The Mental Health Parity Collaborative is a partnership between The Carter Center’s Rosalynn Carter Fellowships for Mental Health Journalism, The Center for Public Integrity, and news outlets in Arizona, California, Georgia, Illinois, Pennsylvania, Texas, and the District of Columbia. More than 40 reporters and editors from 15 news outlets are working to produce data- and solutions-driven stories that examine access to mental health care in their states and why mental health parity hasn’t been achieved.
In 1996, the breakthrough Mental Health Parity Act was passed — the first legislation to require that certain insurance providers cover mental health benefits the same, or on parity, with medical benefits.
By the numbers
- More than 1 in 5 U.S. adults experience mental illness each year
- More than half of U.S. adults with a mental illness — 27 million people — don’t receive treatment—a number that has been on the rise since 2011
- Roughly 1 in 10 people who struggle with mental illnesses have no health insurance
- 60 percent of children experiencing major depression are not receiving care
Yet even after the Mental Health Equity and Substance Abuse Parity Act passed in 2008, expanding the reach of the 1996 legislation, along with the Affordable Care Act in 2010, parity between mental health care and medical health care is far from achieved. Millions of people struggle to find, receive, and afford appropriate mental health treatment and, as a result, are forced to pay out-of-network costs or not receive care at all. Lack of parity is rampant throughout the U.S.: the 2018 State Parity Implementation Survey gave 43 states a grade of D or F on mental health parity.
Though stigma still shrouds awareness of mental health issues, they are pervasive and have serious implications, putting people at high risk for suicide and crisis. This situation has been exacerbated further by the Covid-19 pandemic, with new data indicating increasing rates of depression, anxiety, and suicidal ideation, and national shortages of counselors and therapists.
The new crisis line is expected to send call volume soaring, and that means states like Illinois have a tough hill to climb. (From Side Effects Public Media)
- Listen to a discussion about the new mental health crisis line on NPR’s Morning Edition.
The fallout of Hurricane Michael in 2018 and the chaos caused by the pandemic shed light on a problem that, until recently, has only been discussed in hushed tones behind doors: the deteriorating mental health of Georgia’s farming community. (From GPB News)
Medical detox, inpatient rehabilitation and ongoing counseling are often not paid by insurance, even when patients have coverage. Many substance abuse counselors don’t even accept insurance. (From GPB News)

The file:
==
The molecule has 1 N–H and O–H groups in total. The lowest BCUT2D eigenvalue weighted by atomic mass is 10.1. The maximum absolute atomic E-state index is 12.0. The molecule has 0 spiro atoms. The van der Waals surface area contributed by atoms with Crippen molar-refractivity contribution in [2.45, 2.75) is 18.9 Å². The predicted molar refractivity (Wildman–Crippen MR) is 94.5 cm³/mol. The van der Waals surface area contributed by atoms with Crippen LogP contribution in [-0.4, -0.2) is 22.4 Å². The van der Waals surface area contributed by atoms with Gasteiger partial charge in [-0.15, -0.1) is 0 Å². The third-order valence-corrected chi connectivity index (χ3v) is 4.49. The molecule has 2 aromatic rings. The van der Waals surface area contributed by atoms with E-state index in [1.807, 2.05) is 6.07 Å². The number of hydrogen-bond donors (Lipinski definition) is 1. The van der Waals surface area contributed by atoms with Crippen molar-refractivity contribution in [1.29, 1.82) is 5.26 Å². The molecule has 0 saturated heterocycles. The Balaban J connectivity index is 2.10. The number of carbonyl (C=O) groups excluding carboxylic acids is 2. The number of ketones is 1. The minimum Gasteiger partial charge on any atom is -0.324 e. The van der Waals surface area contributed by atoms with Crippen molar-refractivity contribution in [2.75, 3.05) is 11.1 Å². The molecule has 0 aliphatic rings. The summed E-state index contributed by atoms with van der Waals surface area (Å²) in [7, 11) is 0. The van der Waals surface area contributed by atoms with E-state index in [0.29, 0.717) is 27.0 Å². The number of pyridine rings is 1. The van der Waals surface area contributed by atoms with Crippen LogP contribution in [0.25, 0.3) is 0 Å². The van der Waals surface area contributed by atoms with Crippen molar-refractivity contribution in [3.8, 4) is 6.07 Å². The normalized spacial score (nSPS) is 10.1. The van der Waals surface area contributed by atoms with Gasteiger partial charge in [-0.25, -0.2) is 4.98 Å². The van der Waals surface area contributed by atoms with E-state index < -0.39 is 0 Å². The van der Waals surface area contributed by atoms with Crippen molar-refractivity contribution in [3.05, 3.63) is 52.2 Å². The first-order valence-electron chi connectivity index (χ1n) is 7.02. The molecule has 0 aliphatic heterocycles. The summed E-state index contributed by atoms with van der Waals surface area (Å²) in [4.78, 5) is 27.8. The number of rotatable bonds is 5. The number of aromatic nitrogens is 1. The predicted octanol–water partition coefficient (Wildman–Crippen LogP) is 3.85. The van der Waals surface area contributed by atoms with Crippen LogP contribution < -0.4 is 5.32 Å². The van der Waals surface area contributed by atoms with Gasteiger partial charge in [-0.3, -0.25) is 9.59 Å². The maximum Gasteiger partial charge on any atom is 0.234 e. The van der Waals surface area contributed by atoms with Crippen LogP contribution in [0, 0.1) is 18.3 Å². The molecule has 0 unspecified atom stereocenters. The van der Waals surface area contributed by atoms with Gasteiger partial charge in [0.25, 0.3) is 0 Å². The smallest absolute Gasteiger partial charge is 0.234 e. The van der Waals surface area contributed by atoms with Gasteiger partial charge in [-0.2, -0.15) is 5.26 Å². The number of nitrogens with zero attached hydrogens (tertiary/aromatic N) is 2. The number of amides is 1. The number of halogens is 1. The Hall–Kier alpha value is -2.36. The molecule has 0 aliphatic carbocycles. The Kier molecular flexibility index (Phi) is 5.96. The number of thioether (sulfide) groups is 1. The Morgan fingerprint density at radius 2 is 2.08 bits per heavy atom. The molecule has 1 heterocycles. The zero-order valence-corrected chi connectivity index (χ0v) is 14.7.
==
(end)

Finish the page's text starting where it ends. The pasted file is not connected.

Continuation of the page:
There’s a bill making its way through the state legislature that aims to create new avenues for people living with a serious mental illness to get life-saving treatment. (From LAist and KPCC)
Between February and July of 2020, one in three birthing parents experienced postpartum depression, up from one in eight before the pandemic. (From LAist and KPCC)
The state ranks at or near the bottom on several key indicators of youth well-being, such as the percentage of kids with untreated depression. (From Arizona Center for Investigative Reporting)
Texas leaders have targeted trans youth, their families and gender-affirming care practices for months. (From KERA)
Jails are the state’s de facto mental health facilities. (From Georgia Public Broadcasting)
Living Rooms offer an alternative to the emergency room and jails, which often become the default providers of emergency mental health care. (From Side Effects Public Media)
- Listen to the author’s report on WBUR: Here & Now.
The law governs assisted outpatient treatment, or AOT, a court-ordered treatment plan. Standards to qualify for AOT are lower than those needed for an involuntary 302 hospitalization. (From PublicSource)
“We’re putting our kids in these incubators of pressure,” said licensed psychologist Josh Spitalnick of Anxiety Specialists of Atlanta. “(It’s) not surprising that we’re seeing more families in a clinic like ours.” (From The Atlanta Journal-Constitution)
It’s a change from previous tactics when people suffering from mental crises were often arrested, a strategy that only exacerbated their issues and resulted in jails filling up. (From Georgia Public Broadcasting)
The unprecedented access to telehealth was appreciated by many patients and doctors, like the patients receiving physical therapy without leaving home and doctors seeing more patients in a day and managing those more effectively. (From PublicSource)
During the pandemic, many Chicago organizations began rethinking how to provide mental health help as the virus swept into the city. (From Chicago Tribune)
The COVID-19 pandemic worsened stress, anxiety and depression for young people—especially young girls. (From KERA)
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